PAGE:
Myth #1: Breaches only happen to big-box retailers Fact: Small- to medium-sized merchants are highly vulnerable and a frequent target. Based on most of the news coverage, security breaches may seem to happen only to huge corporations – such as the TJX security breach. But, in reality, cardholder data compromises affect small online store owners far more frequently. Why? Because, the sheer number of them (according to Visa more than 6 million) makes them a more frequent target. Also, they are typically the least sophisticated technologically making them an easier target for hackers and carders.
Myth #2: PCI compliant merchants cannot be breached. Fact: While it is a critical step, PCI DSS compliance is only a periodic measurement at a point in time – not a guarantee. Just ask Hannaford Brothers groceries if PCI compliant merchants cant be breached. They were thought to be PCI compliant, but were still affected by a very public breach. Theres a danger that organizations can develop tunnel vision dealing with PCI at the expense of building a sound security program. Companies should develop a consistently high security posture, and in doing so, they will achieve PCI compliance. Any system involving people is vulnerable, either from accidental error or intentional acts of theft.
Myth #3: E-commerce merchants that use PCI compliant shopping carts or payment gateways are by default PCI compliant. Fact: This may be the case, but PCI guidelines cover not only data security but also the physical security and the existence of written security policies. Once a year, regardless of how the merchant handles card data, every merchant is required to complete an self assessment questionnaire, to complete the relevant Attestation of Compliance and, in most case, to submit the SAQ and the Attestation of Compliance to their acquirer. While it is important that terminals, gateways and shopping carts are compliant, that doesnt guarantee that merchants are secure from a physical standpoint or that they have employee training programs or security policies in place. SAQ A was specifically developed for merchants who outsource to a secure terminal.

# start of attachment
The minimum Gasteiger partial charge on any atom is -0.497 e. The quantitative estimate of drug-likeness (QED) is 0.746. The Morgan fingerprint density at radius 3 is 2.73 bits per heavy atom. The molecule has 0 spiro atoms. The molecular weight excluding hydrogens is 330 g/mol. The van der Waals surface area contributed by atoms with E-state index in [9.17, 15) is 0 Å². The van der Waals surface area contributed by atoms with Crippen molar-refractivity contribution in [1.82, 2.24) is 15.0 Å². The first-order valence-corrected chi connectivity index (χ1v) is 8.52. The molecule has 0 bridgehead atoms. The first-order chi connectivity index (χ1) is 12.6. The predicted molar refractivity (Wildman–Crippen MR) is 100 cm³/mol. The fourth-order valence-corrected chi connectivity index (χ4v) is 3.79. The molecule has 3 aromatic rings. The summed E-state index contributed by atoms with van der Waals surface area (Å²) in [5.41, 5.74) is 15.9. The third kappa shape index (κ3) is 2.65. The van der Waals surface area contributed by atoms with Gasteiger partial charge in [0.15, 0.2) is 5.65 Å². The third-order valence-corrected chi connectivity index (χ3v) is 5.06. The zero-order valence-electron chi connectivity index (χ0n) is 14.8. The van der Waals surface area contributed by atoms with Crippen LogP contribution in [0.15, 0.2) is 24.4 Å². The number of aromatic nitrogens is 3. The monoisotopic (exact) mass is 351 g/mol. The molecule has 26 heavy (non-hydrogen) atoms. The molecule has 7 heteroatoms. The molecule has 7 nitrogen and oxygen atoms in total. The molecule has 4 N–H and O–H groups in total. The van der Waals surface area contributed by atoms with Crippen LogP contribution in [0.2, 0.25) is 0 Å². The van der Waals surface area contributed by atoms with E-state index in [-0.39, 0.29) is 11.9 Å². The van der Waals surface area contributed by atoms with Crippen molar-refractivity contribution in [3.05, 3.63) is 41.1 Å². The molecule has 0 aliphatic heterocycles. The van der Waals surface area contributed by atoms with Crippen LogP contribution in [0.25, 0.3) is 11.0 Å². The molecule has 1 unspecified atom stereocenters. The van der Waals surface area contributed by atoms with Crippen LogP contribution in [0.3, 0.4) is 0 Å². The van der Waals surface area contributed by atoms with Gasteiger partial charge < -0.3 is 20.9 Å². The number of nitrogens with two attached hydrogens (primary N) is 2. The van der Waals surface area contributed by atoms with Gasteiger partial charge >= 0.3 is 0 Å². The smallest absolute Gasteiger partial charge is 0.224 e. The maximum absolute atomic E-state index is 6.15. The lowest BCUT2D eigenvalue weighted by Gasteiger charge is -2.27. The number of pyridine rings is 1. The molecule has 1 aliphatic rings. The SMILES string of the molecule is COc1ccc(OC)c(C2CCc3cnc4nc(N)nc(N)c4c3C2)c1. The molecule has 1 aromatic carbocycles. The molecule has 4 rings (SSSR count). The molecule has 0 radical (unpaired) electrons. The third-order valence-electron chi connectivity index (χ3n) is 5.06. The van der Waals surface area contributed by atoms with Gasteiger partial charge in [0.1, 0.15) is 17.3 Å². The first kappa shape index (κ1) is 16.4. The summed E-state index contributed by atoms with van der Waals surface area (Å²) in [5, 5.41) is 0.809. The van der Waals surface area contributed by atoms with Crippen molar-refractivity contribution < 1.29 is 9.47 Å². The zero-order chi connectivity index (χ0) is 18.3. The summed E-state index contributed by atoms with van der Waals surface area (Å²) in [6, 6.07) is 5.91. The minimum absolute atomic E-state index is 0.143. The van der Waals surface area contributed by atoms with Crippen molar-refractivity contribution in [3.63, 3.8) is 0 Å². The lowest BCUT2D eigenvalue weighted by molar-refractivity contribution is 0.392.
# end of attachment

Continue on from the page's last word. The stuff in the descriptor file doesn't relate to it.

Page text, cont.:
Myth #4: PCI compliance is too expensive. Fact: Non-compliance can be very expensive if not catastrophic. Non-compliance doesnt just result in costs associated with fines, credit card replacement and audit fees, but also from loss of business reputation and revenue. In fact a recent study stated that 70 percent of the cost of non-compliance was loss of revenue. This is significant for big companies that are crucified in the press, but may be catastrophic for small vendors, putting them out of business.
Myth #5: PCI compliance is getting easier. Fact: The PCI Security Standards Council is working hard to clarify and simplify the standard. For example, in October 2008, the Council released version 1.2 of the Self-Assessment Questionnaire (SAQ), which now consists of four versions of the SAQ instead of the previous one-size-fits-all approach. While the attempt to segment merchants by validation type is a big step forward, it still presents confusion among many small merchants who are unclear on which SAQ they should complete. For small merchants in particular, protecting card holder data and maintaining a secure environment remains a complex endeavor.